Naval History and Heritage Command

Naval History and Heritage Command

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Nautilus (SSN-571)


Painting, Watercolor on Paper; by Albert Murray; 1959
USS Nautilus SSBN-571. Painting, Watercolor on Paper; by Albert Murray; 1959. Click image to download.


Ship History

Nautilus (SSN-571) was the fourth U.S. Navy vessel and second submarine to bear the name. She was also the world’s first nuclear-powered submarine and the first submarine to cross the North Pole under the Arctic polar ice pack.

Nautilus was launched on 21 January 1954 by Mrs. Dwight D. Eisenhower at Groton, Connecticut. Following additional fitting-out and extensive tests, the submarine embarked on her shakedown cruise on 10 May 1955. Over the next several years, she underwent various types of testing and trials, and took part in the U.S. Navy’s development of new antisubmarine warfare (ASW) tactics — which had to be adapted to the advanced capabilities of Nautilus.

A combination of the Cold War’s quickly evolving intercontinental ballistic missile race and the surprise October 1957 Soviet launch of the Sputnik satellite proved to be the decisive impetus behind Nautilus’ mission into polar waters. A successful submarine transit of the North Pole would serve to enhance U.S. defensive and offensive strategic options vis-à-vis the perceived Soviet threat. Thus, Nautilus departed Seattle on 9 June on “Operation Sunshine,” a fully submerged transit under the North Pole. However, this first attempt was blocked by drift ice in the relatively shallow waters of the arctic Chukchi Sea, and the submarine returned to Pearl Harbor. Her second attempt, begun on 23 July, proved successful. Nautilus submerged in the Barrow Sea on 1 August, transited the geographic North Pole on 3 August, and, after running submerged an additional 96 hours, surfaced off Greenland on 7 August. The commanding officer, Commander William R. Anderson, and the crew were subsequently personally congratulated by President Eisenhower and awarded the Presidential Unit Citation.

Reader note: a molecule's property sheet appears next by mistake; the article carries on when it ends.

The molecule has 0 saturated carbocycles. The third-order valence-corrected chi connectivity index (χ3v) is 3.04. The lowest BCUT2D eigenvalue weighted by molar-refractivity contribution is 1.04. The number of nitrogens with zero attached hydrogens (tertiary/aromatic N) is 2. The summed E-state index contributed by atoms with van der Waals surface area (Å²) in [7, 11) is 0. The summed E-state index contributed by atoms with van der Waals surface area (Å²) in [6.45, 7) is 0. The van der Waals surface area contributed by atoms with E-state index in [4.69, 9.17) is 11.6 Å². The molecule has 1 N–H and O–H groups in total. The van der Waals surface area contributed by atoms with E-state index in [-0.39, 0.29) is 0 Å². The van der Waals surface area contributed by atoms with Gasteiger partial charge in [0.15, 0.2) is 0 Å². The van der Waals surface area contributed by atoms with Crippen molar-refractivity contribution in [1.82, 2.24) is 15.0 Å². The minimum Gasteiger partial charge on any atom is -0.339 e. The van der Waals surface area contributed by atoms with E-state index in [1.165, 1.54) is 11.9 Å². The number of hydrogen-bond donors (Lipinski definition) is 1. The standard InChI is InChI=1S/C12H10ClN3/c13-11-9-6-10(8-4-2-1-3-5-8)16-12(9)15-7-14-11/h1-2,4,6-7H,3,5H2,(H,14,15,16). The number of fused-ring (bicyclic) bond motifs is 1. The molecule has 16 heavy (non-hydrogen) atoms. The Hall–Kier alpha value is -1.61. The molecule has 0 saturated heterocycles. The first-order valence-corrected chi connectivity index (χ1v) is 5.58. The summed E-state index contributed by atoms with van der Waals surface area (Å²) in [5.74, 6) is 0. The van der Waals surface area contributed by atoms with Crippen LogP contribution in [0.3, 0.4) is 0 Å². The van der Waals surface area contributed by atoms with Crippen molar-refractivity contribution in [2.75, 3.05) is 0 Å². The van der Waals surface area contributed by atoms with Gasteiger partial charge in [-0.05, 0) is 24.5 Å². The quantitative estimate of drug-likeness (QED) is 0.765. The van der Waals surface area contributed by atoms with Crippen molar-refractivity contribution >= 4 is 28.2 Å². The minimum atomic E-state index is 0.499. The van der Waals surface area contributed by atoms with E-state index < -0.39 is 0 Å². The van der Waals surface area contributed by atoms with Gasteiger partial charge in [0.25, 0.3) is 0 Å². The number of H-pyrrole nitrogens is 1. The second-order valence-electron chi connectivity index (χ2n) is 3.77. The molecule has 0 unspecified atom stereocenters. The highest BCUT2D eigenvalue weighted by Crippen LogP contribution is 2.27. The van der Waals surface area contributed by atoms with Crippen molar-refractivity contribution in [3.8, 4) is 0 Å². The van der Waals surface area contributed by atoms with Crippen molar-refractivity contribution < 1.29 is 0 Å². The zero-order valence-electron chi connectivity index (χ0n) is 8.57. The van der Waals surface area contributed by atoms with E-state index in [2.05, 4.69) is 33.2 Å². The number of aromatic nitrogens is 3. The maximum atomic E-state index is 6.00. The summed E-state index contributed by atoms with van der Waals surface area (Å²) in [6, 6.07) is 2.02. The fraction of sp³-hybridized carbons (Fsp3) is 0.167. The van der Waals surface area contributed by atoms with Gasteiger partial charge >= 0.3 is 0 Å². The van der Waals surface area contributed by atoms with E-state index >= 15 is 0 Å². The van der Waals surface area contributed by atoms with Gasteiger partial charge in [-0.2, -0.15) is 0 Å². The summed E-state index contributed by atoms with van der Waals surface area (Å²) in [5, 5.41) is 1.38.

Between 1958 and her 30 March 1980 decommissioning at Mare Island Naval Shipyard, California, Nautilus was mostly homeported in New London, Connecticut, where she was assigned to Submarine Squadron Ten. The submarine was frequently underway for deployments in the Caribbean, Atlantic, and Mediterranean, but more significantly, Nautilus served as a testbed for improved sensor and communications systems. Nautilus was also frequently used as an “opposing force” (OPFOR) unit in Navy ASW training and exercises.

In recognition of her pioneering role in the practical use of nuclear power, Nautilus was designated a National Historic Landmark by the Secretary of the Interior on 20 May 1982. Following an extensive historic ship conversion at Mare Island, the submarine was towed to Groton, Connecticut, arriving on 6 July 1985. There, on 11 April 1986, 86 years to the day after the establishment of the U.S. Navy Submarine Force, historic ship Nautilus and the Submarine Force Museum opened to the public as the first exhibit of its kind in the world.

This unique museum ship continues to serve as a dramatic link to both Cold War-era history and the birth of the nuclear age.


Additional Resources

USS Nautilus Christening Launches a Naval Warfare Revolution

USS Nautilus Crew Members Reflect on Launching Anniversary of the Navy’s First Nuclear Powered Submarine

Nuclear Navy and USS Nautilus Celebrate 60th Anniversary